This unusually modulated set of views placed Quinlan squarely outside of the mainstream of most analytical writings on these topics. That current group breaks out into one of two ideological camps: The first so favors going to zero nuclear weapons, it works matters almost as if we have already achieved this state. Although they do analyze how one might reach such a state, such analysts are far more enthusiastic about spelling out the advantages of such a world and explaining how one might mitigate whatever problems might arise after such a disarmed state is actually achieved (e.g., how one could maintain deterrence without nuclear arms, deal with nuclear breakouts, etc.). 

The second camp sees things quite differently: It is enamored with explaining the deterrent value of nuclear arsenals, showing how nuclear weapons have prevented wars in the past, and explaining the value of nuclear testing to keep one’s deterrent force credible. It makes the case, intentionally or not, for nuclear testing and expanding existing nuclear arsenals with few, if any, discernable limits. Neither world, it should be noted, is one we are likely soon to live in.

In any case, when one turns to the question of horizontal nuclear proliferation and how best to stem it, what one gets from each of these dominate camps is nearly tautological. The first insists that the moral example of the superpowers’ disarming will carry the day everywhere eventually and that, therefore, going to zero is critical to block the bomb’s further spread. The second argues that nuclear deterrence and alliance guarantees to provide security for others is our best chance to keep the maximum number of states from ever needing or wanting to go ballistic or nuclear. Beyond this, neither of these groups seems inclined to dirty their hands grappling with operational concerns regarding nuclear nonproliferation or even to encourage others to do so.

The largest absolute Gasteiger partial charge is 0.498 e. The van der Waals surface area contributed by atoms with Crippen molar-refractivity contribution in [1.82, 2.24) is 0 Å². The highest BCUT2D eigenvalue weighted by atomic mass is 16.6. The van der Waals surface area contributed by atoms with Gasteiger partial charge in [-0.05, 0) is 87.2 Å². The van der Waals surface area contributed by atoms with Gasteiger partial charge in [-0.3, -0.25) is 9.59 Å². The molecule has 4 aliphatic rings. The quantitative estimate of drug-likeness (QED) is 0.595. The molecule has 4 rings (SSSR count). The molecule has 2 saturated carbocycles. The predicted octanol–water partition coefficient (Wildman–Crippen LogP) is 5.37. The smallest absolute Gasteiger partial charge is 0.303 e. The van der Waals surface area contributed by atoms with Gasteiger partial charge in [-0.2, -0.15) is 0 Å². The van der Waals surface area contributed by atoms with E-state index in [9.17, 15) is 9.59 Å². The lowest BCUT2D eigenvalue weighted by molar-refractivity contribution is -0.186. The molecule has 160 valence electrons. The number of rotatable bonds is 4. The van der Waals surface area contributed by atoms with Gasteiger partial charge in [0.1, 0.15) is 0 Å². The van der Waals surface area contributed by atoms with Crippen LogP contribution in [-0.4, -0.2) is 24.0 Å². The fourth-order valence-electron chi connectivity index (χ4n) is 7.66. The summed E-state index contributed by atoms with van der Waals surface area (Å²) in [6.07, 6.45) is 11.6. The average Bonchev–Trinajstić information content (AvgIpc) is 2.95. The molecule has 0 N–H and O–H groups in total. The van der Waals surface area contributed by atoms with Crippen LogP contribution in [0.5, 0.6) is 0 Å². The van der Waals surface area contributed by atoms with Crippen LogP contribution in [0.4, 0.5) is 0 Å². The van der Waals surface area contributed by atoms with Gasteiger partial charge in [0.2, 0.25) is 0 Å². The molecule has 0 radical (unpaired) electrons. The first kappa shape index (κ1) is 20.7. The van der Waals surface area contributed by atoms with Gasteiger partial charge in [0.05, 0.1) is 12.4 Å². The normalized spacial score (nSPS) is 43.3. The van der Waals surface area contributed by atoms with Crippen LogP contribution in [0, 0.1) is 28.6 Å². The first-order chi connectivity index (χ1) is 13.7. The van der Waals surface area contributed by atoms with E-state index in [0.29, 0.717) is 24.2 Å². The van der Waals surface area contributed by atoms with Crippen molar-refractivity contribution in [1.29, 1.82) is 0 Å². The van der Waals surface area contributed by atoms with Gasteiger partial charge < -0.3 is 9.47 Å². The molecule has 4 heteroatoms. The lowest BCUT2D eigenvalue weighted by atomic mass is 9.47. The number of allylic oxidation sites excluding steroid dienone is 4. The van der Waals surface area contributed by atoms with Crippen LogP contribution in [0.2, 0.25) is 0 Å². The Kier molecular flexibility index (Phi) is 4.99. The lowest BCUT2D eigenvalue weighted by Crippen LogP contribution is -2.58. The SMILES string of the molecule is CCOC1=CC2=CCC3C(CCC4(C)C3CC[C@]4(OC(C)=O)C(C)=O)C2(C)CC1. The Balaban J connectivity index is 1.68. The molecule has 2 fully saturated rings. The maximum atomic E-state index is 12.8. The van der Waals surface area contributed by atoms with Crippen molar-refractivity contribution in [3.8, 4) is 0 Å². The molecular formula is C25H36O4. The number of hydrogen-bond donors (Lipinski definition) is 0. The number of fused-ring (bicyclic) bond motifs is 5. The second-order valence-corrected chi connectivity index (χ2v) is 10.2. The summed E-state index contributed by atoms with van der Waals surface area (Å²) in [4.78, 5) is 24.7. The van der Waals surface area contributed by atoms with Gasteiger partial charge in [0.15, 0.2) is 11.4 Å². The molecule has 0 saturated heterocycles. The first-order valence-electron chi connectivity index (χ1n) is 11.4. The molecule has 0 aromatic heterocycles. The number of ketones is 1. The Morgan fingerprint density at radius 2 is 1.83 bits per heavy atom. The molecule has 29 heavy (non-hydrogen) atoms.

Nearly the opposite is the case with Sir Michael Quinlan’s analysis. Indeed, one can hardly consider his views regarding the relation between vertical and horizontal nuclear weapons proliferationwithout also considering his characterization of the operational challenges governments faced in trying to reduce this threat and his clear desire that these challenges be tackled. In this regard, his diagnosis (he reduced his thoughts to three) was refreshingly succinct. 

Regarding the NPT, he argued, 

“There are three general weaknesses of the regime, which the review conference ought to tackle. One is verification, which I have referred to. In 1991, when Iraq’s books were forcibly opened, as it were, we made the uncomfortable discovery that the verification regime had not been working. That needs to be tackled by universalizing the Additional Protocol.